Google and websites

Often, an inexperienced web user can conclude that a website does not exist because he wrote the address in Google and was not "found". A website can exist, to work perfectly, even to have visitors every day, not even Google have heard of him, ever. Google knows a lot, but not everything.

Google Search Bar vs. Address Bar

Let's start with the beginning!
A website has a web address, something like
A website can be accessed using a special software application called web browser (the application you are using right now, so you can read these things is called a web browser and is named ).
Any web browser has a bar where you can write a website's address, this bar is called the "Address Bar". It is usually located at the top of the screen and is usually white (let's see, do you have an Address bar?).
When you type a website address and press "enter", the browser will load the website and it will show it to you on your display.

But what do you do when looking for something specific - say "create turnkey websites" - but do not know where to find the information sought? You use an Internet search engine. The best known is Google, also known as
But wait! is also a website address, right? Yes. Google is / has a website that has the web address In this website there is the Google's search bar, the so-called "Google Search Bar".

But why the confusion between the "google search bar" and the "address bar" of the browsers?
Web browsers usually have an opening page (the web page that opens first when you open the browser), which, because of increased awareness of Google's search engine , is set to be "".
So, when someone opens the "Internet Explorer" web browser and it pre-loads, just because that was set initially, that someone believes that he "opened the Internet". In fact it opened a page on the website And when that somone writes, Google displays what it sees fit that is relevant to the search words "".
All well and good, but what if Google did not hear about the website

How does Google find out about websites and web pages?

Google has its own database of websites and a specialized program, named Googlebot, that wonders the Internet all day long and fills that database with information on websites and web pages it has seen online.
Okay, but how does the "googlebot" find out about your website?

Supose I am "google" and you want to see your own brand new website, that has just been created yesterday. And suppose you have not read the above paragraph, and you are not an ace in using the Internet, you confuse the browser's address bar and my search bar (google search bar) and instead of writing "" in the address bar of your browser, type the same thing in my search bar. This equates to a Google search, meaning that you ask me (remember, I pretend to be google) what do I know about "". But I have not heard yet of "" because it was created and published yesterday, and I am not (yet) God walking the Earth to know them all. So what we do, that I, "google", will answer that I know nothing about "" and you know that you have paid money to have that website online. And bang! Penalize the ones that that have created or published your website, accusing them that "your website does not exist", thinking that they have conned you and so on.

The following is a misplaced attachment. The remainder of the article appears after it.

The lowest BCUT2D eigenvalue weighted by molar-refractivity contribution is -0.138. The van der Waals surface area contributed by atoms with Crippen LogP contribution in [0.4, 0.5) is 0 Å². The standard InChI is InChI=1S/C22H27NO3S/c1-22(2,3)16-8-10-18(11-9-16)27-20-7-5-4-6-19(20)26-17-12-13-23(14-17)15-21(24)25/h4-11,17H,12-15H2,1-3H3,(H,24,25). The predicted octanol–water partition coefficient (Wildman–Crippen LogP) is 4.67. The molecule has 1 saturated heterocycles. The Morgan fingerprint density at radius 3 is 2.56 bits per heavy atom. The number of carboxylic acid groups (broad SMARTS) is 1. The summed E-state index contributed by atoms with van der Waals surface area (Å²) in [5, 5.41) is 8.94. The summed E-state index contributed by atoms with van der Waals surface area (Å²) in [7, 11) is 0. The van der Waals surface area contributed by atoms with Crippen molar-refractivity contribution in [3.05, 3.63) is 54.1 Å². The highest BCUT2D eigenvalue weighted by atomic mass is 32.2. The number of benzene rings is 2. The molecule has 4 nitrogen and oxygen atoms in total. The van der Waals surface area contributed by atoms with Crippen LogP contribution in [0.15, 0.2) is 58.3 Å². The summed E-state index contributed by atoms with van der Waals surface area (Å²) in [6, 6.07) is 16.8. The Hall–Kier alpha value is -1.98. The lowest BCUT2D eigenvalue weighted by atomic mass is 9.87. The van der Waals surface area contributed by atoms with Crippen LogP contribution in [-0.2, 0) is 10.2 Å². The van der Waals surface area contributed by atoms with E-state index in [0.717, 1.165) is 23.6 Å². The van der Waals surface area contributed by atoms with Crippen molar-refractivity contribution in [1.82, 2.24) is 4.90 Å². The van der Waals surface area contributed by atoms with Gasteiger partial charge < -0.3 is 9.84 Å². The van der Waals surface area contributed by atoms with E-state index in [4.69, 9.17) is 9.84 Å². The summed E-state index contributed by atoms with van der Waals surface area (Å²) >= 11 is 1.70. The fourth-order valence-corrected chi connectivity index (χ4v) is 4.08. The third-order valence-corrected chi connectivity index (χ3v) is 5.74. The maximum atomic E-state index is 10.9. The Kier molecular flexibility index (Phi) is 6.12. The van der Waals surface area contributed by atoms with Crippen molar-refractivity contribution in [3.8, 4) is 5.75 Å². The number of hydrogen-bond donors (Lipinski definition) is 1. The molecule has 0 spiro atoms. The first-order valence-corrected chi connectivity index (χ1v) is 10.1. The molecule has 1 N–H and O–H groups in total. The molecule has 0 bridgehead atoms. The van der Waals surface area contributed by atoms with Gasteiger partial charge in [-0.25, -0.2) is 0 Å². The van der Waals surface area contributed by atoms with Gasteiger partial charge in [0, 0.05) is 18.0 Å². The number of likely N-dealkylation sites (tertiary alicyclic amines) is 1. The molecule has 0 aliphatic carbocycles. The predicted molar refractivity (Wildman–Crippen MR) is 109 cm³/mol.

Rest assured, your site is out there, just that Google has not "heard" about it yet.

Google's specialized program, that googlebot we've been talking about earlier, travels the Internet far and wide, visiting all the websites that it finds on its way and bringing them to the attention of Google. If that little piece of software cannot reach your website it will not tell anything to Google about your new website, and in order for it to reach your website, it has to find somewhere, anywhere, indications of how to get to your website, i.e. to find a link to one of the pages in your website.

There is also the choice of which you or someone hired to do this, go to Google's gate, and leave it a note in the mailbox, on which you wrote your website address. Google, after waking up and after drinking its morning coffee, finds that note, read the web address of your website and, there you are, it knows about it. Next time you ask Google what it knows about "" it'll answer that is a great website where you may find interesting information about this or that and, behold, this is the web address to go to in order to get to the web site you're looking for:

Wasn't it simpler to just type "" in the address bar of your browser, should you have known the difference between this bar and Google's search bar?

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